In 2013, the regime recovered militarily, which arrested the potential for pragmatic detachment by Alawites. Two key factors assisted the regime to survive this dangerous moment. Hezbollah intervened inside Syria when it besieged the key strategic border town of Al Qusayr, south of Homs, in April 2013. In addition, the United States clearly demonstrated that it was not willing to intervene in Syria after withdrawing from its commitment to act after the chemical attacks against Ghouta in rural Damascus on 21 August 2013. The effect of regime revival was to delay the tough choices for Alawites; the pragmatic option returned to sticking with the regime. Moreover, the rise of jihadist groups like Jabhat al Nusra, ISIS and other extremist factions raised the stakes for Alawites.
Since 2012 Alawites have been relocating out of the cities of the Syrian interior and heading for the relative safety of the coast and mountains of north-west Syria. This retreat may prove to be only a temporary reprieve, however. If Bashar al-Asad loses control of Damascus and retreats back to Latakia or the Asad clan’s home village of Qurdaha the various opposition factions, including those extremist groups bent on extinguishing the ‘heretic’ Alawites from Syria, will bear down on the coastal region. For Alawites, their chances of finding a secure place in a new Syria could be enhanced if they sought separate accommodation with the moderate Syrian opposition—including the remaining Free Syrian Army forces in the north and the Southern Front opposition formations in the south—and distanced themselves from Bashar al-Asad similarly to the way that Alawites gave up Ismail Khayr Bey to the Ottomans in the 1850s. Many Alawites have no love for Asad and would be happy to make the transaction. The previously influential Kana’an clan from B’hamra, for example, have never forgiven him for the thinly veiled ‘suicides’ in 2005 of their patriarch Ghazi Kana’an and his brother ‘Ali—Ghazi was found dead in his interior ministry office and Ali on a railway line.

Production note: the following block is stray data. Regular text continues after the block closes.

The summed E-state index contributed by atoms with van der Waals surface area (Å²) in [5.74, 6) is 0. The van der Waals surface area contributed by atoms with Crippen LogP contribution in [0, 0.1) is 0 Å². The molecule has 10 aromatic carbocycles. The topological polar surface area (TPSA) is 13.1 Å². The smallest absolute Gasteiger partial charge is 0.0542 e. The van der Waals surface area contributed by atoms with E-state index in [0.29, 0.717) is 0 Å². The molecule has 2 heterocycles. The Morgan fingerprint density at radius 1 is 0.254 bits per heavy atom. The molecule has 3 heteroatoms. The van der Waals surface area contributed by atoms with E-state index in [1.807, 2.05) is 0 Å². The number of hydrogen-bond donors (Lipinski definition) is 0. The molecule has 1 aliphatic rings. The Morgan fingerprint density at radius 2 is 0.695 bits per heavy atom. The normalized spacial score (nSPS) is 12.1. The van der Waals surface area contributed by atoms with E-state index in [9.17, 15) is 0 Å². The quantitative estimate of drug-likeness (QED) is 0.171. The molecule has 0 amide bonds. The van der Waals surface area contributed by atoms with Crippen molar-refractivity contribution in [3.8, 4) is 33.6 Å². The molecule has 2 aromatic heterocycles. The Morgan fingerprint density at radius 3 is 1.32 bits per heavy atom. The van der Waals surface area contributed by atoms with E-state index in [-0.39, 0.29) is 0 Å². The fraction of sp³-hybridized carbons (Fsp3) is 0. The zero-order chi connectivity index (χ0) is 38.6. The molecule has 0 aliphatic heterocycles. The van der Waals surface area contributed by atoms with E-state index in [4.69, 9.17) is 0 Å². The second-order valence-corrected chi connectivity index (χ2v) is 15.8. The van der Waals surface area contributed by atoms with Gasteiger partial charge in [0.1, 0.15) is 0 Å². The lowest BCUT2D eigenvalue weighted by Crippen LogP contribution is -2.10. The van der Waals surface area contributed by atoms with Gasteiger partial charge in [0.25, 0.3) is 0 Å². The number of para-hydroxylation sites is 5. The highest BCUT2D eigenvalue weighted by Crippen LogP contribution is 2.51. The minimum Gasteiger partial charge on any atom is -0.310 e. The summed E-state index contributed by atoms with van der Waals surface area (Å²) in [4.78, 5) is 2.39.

Looking ahead to a potential post-Asad Syria, an attempt by Alawites to forcibly carve off their coastal enclave from the rump of Syria is unlikely to succeed in ending the danger for Alawites. Any detachment of the coastal region would be unacceptable to most Syrians and any new power in Damascus, not to mention key regional actors like Turkey, who would strongly oppose any secessionist precedent. Many Alawites recognise that an Alawite state is unattainable and, in fact, as the community determined after much debate in 1936, undesirable. The Alawite Shaykh ‘Ali Yeral told this author emphatically in March 2011 ‘we don’t want and we don’t think about dividing Syria.’ A new accommodation with the Sunni dominated Syrian interior will therefore have to be made. There will be scores to settle but the vast majority of a traumatised post-conflict Syrian population will not want to begin a new era with genocide against the whole Alawite sect.
The international context appears more favourable for the Asad regime, with its Iranian allies achieving diplomatic successes over its nuclear program and then immediately seeking to launch new diplomatic initiatives to rehabilitate Bashar al-Asad. These international manoeuvres disguise cracks starting to emerge in Asad’s Alawite support base. Alawites are becoming increasingly exhausted and disillusioned about their level of sacrifice since 2011. The thuggish behaviour of Asad family cronies like Suleiman al-Asad only serves to compound Alawite frustration and anger.
Leon T. Goldsmith teaches in the Department of Political Science, Sultan Qaboos University, Muscat, Oman. He is the author of Cycle of Fear: Syria’s Alawites in War and Peace.